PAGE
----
– By Cheantay Jensen

Ani Gabrielson was 16 when she made her first sterling silver ring. She crafted it with a friend who had learned how to do it from his grandfather, a silversmith in Utah. They spent hours in her friend’s basement, hand-cutting stone, hammering metal and torching it into wearable pieces of art. 

 “I wasn’t very good at it… but I was super proud of it,” she said of her ring, “I remember I wore it every day.”

 Today, Gabrielson recreates that same experience at her shop, The Hellbent Silversmith, a jewelry business and silversmith workshop in the heart of Downtown’s East Village Arts District. The process, she says, is nearly identical to what she learned back in Utah, but now, as a seasoned silversmith and jewelry maker, she unveils the centuries-old craft to curious newcomers across Southern California, with some traveling up from as far as San Diego to give it a go, she says.

And, at $90 a person per class, it’s an ideal experience to enjoy with your partner for Valentine’s Day (or with your best friend if this is a Galentine’s kind of year). Not only will you get to learn a new craft, but you’ll also walk out with a new sterling silver accessory that’s uniquely yours.

 The silversmithing workshop as designed by Gabrielson is very approachable and split into three sections.

The first is all about creating your bezel setting, which is the metal casing used to hold your gem. The second part involves carefully attaching your bezel-set gem to the band. Lastly, you’ll get to clean and polish. The two-and-a-half-hour long classes are intimate, with about 4 to 6 guests at a time, and are delightfully tactile. You’ll get to pummel metal with small hammers, bend and shape the silver, and solder it all together yourself. 

Some aspects of the workshop may feel more intimidating than other parts—anything with fire is both exhilarating and daunting—but the fun and easy-going nature of the class is a clear extension of Gabrielson’s own passion for the craft.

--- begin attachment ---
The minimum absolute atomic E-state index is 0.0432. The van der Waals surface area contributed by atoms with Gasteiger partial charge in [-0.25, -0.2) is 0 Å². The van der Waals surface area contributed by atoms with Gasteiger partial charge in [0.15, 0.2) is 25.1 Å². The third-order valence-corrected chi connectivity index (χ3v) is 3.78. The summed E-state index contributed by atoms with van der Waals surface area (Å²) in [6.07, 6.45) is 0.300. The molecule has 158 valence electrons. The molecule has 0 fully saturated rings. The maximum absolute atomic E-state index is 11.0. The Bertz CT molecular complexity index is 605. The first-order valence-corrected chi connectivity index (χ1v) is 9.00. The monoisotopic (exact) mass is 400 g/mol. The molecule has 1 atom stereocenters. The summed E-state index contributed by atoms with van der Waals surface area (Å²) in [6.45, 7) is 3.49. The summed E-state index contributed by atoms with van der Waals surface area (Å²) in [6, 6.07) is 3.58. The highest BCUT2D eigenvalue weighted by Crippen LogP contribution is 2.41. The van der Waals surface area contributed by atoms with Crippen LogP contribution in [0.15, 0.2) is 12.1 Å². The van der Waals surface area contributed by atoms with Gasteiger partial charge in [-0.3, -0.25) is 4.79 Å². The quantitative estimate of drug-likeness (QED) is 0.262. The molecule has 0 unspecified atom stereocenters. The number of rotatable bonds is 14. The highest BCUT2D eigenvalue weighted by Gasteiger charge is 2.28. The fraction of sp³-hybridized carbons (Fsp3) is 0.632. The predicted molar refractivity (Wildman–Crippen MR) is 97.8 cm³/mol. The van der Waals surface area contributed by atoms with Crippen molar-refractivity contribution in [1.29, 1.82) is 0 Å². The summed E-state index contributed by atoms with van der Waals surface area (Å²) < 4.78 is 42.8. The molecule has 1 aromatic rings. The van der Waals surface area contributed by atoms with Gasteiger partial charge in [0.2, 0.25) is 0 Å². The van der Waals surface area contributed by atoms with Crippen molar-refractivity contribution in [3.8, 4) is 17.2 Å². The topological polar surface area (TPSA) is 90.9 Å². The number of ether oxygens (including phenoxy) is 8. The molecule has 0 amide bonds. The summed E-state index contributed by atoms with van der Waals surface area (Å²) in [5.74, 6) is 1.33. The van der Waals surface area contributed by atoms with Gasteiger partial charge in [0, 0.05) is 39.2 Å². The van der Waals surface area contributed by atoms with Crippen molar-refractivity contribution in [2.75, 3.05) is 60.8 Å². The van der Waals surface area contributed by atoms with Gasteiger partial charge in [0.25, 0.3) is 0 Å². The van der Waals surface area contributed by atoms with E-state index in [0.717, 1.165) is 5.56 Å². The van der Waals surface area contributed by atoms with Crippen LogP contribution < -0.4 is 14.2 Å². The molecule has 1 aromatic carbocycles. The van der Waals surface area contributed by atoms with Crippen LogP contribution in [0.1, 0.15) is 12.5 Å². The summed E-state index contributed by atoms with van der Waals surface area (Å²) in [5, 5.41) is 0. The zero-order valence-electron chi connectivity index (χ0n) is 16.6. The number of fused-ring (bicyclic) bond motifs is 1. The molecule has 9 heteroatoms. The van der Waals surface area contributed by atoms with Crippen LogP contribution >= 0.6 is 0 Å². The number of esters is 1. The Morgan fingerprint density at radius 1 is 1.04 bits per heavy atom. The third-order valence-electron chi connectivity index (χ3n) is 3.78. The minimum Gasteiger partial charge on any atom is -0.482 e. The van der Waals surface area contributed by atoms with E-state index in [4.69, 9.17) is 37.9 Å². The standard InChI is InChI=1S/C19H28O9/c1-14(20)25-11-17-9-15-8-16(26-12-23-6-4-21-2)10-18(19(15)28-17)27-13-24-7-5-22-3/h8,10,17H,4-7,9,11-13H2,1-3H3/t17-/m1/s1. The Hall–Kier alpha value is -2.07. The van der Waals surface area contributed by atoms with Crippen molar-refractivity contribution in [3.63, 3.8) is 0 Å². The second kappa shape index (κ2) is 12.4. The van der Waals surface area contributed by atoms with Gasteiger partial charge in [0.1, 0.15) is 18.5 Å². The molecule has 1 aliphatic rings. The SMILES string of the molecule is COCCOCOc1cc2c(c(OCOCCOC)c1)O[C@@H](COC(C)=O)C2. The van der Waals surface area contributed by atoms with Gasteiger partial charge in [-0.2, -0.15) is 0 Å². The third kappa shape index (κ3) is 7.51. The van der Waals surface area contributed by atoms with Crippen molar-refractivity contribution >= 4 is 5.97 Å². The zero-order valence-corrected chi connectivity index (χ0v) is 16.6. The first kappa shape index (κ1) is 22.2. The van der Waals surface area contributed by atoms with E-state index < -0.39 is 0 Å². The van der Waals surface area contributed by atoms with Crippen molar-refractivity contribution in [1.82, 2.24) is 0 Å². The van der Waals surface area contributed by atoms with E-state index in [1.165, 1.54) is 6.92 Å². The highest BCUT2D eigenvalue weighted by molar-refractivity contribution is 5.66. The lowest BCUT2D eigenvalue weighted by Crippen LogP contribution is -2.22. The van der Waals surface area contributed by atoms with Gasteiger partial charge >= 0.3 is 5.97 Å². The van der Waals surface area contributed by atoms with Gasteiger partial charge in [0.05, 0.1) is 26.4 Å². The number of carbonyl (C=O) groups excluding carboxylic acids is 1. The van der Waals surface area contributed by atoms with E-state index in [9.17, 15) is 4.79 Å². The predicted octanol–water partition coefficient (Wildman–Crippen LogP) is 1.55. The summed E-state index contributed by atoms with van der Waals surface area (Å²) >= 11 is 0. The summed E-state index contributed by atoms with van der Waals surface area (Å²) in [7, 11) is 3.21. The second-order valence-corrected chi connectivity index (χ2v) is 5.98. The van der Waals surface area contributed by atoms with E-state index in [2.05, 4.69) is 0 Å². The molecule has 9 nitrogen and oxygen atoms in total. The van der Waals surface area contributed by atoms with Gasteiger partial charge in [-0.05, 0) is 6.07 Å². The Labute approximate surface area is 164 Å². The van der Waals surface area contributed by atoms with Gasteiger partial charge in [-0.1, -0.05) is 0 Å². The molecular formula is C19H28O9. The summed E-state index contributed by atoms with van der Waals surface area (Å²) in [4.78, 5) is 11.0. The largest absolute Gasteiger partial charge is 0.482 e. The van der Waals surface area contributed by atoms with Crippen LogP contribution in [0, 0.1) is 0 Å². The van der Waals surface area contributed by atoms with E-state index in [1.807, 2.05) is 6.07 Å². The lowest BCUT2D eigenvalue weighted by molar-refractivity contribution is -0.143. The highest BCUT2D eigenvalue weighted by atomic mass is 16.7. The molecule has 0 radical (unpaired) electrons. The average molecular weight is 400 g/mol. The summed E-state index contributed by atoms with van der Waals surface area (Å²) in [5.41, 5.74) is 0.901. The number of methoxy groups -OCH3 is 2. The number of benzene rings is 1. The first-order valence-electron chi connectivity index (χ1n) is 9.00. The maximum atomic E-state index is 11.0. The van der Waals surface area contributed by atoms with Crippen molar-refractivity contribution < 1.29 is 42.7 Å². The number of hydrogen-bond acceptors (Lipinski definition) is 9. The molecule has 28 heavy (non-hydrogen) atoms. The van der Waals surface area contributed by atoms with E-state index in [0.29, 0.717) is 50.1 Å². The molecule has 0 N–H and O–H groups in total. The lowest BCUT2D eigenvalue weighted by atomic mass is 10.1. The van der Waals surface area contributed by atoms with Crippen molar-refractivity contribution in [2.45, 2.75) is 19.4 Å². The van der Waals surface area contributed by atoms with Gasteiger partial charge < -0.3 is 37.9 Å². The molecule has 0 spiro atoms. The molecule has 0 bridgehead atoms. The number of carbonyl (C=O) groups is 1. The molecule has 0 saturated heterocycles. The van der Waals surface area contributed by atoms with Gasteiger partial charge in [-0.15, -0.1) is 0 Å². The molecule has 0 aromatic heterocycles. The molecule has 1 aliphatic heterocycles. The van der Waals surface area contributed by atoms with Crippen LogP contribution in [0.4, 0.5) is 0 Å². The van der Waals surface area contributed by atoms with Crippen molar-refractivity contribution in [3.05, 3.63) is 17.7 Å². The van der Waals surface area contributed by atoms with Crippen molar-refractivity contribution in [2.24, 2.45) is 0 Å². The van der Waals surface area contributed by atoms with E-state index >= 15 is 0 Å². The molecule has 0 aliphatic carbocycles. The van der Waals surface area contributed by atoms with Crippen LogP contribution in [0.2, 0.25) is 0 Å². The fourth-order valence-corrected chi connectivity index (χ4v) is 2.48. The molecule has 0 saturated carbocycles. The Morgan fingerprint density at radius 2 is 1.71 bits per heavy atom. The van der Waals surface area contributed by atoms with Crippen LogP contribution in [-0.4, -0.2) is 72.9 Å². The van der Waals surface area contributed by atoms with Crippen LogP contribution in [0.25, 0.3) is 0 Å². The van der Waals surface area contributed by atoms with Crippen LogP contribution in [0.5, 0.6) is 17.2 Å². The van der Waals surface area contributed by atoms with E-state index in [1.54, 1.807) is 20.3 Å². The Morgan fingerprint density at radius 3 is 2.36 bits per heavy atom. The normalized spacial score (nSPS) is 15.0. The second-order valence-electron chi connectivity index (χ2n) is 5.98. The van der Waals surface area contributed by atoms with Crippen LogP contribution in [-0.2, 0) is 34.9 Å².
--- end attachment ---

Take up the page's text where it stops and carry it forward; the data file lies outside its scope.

“I think [silversmithing] it’s one of those spaces where I can completely turn everything off. Especially as a business owner, I feel like my brain never stops thinking about what I need to do next. My to-do list is endless,” she said. “So even though it’s work, silversmithing feels like play.” 

Her work has also inspired many other women to take up the artform. All three of her apprentices are women who got their start taking her silversmithing workshops and now teach the classes themselves.

“The entire operation is run by women, so if you’re supporting us, you’re supporting a women-operated business which is pretty cool. I feel like there’s not a lot [of silversmithing businesses] that are 100% women owned and operated,” Gabrielson said.

Years before Gabrielson would take the plunge to start Hellbent Silversmith, she’d spend many late nights after long days at her corporate job smithing rings and other jewelry in her apartment. In 2020, with a little more free time on her hands, she decided to start an online Etsy business with her work and it took off, quickly eclipsing the income she was making from her day job.

“I was like ‘wow, people are really supporting this, this is crazy,’” she said. “I waited a few months to make sure the income was steady and quit my job and I’ve been doing that since 2020.”

In 2021, Gabrielson moved to Los Angeles seeking sunny weather and coastal views, eventually landing in Long Beach six months later. She found community with the local motorcycle scene—she rode for many years back in Utah, where she’d earned her nickname “Hellbent Ani”—and started teaching silversmith workshops at Off Track, a local motorcycle shop.

One viral TikTok later, and her silversmithing classes became booked out, sometimes six months in advance. She knew then it was time to expand and a couple months later she noticed a shop vacancy across the street from her apartment. By May 2022 she was open for business.

Gabrielson admits it took a lot of courage for her to take that final step but drew a lot of inspiration from her mother. Originally born in Venezuela, Gabrielson and her family moved to Utah when she was 4 years old. It was tough for a while, she remembers, but it didn’t stop her mother from starting a bilingual learning center.

“She just believed in herself and now it’s very successful and they’ve expanded into three locations over the past 10 years, and it just keeps getting bigger,” Gabrielson said. “My parents are a huge inspiration and they ended up being my number one supporters.”

She’s also felt a tremendous amount of support from the Downtown community.

“The community has been great. I love the small businesses I’m surrounded by. My block is mainly women-owned and everybody is very helpful and supportive,” she said. “I love the culture here. It feels like everybody is doing their own artistic thing and if they’re not creating then they’re supporting.”

Hellbent Silversmith workshops are available Friday, Saturday and Sunday with morning and evening classes. The group workshops cost $90 per person, but private classes are available starting at $150 during weekdays and weekends. The shop also creates handmade custom jewelry you can design through the shop’s website and make for a great gift. Visit their website, here.